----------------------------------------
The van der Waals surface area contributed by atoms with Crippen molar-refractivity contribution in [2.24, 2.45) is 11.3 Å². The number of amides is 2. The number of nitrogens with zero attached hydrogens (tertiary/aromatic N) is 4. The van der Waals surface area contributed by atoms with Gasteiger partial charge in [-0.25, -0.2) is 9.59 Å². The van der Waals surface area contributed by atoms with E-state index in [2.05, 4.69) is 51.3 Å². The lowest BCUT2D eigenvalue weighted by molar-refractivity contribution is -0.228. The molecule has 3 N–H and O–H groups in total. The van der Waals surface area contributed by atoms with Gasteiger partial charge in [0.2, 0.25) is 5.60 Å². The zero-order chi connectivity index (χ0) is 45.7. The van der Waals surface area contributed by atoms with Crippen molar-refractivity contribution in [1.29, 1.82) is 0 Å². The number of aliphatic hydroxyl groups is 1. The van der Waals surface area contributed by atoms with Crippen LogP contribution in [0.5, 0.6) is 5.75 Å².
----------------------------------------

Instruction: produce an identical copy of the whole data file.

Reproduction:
The van der Waals surface area contributed by atoms with Crippen molar-refractivity contribution in [2.24, 2.45) is 11.3 Å². The number of amides is 2. The number of nitrogens with zero attached hydrogens (tertiary/aromatic N) is 4. The van der Waals surface area contributed by atoms with Gasteiger partial charge in [-0.25, -0.2) is 9.59 Å². The van der Waals surface area contributed by atoms with E-state index in [2.05, 4.69) is 51.3 Å². The lowest BCUT2D eigenvalue weighted by molar-refractivity contribution is -0.228. The molecule has 3 N–H and O–H groups in total. The van der Waals surface area contributed by atoms with Gasteiger partial charge in [0.2, 0.25) is 5.60 Å². The zero-order chi connectivity index (χ0) is 45.7. The van der Waals surface area contributed by atoms with Crippen molar-refractivity contribution in [1.29, 1.82) is 0 Å². The number of aliphatic hydroxyl groups is 1. The van der Waals surface area contributed by atoms with Crippen LogP contribution in [0.5, 0.6) is 5.75 Å².